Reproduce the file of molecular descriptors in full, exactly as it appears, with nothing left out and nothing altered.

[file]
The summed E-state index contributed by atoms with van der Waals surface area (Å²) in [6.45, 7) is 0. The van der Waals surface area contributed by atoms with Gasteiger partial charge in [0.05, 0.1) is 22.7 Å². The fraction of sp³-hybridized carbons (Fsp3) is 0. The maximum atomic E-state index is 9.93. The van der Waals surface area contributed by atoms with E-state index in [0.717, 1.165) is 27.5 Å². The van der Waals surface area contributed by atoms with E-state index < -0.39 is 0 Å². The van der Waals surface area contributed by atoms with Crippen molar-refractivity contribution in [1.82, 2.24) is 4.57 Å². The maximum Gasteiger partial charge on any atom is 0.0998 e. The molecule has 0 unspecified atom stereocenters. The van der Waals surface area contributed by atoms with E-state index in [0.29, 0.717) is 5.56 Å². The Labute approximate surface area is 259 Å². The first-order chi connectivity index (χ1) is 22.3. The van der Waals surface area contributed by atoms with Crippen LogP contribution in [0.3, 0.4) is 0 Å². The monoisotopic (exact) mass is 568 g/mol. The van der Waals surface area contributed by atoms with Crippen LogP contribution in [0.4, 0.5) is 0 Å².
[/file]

The summed E-state index contributed by atoms with van der Waals surface area (Å²) in [6.45, 7) is 0. The van der Waals surface area contributed by atoms with Gasteiger partial charge in [0.05, 0.1) is 22.7 Å². The fraction of sp³-hybridized carbons (Fsp3) is 0. The maximum atomic E-state index is 9.93. The van der Waals surface area contributed by atoms with E-state index in [0.717, 1.165) is 27.5 Å². The van der Waals surface area contributed by atoms with E-state index < -0.39 is 0 Å². The van der Waals surface area contributed by atoms with Crippen molar-refractivity contribution in [1.82, 2.24) is 4.57 Å². The maximum Gasteiger partial charge on any atom is 0.0998 e. The molecule has 0 unspecified atom stereocenters. The van der Waals surface area contributed by atoms with E-state index in [0.29, 0.717) is 5.56 Å². The Labute approximate surface area is 259 Å². The first-order chi connectivity index (χ1) is 22.3. The van der Waals surface area contributed by atoms with Crippen LogP contribution in [0.3, 0.4) is 0 Å². The monoisotopic (exact) mass is 568 g/mol. The van der Waals surface area contributed by atoms with Crippen LogP contribution in [0.4, 0.5) is 0 Å².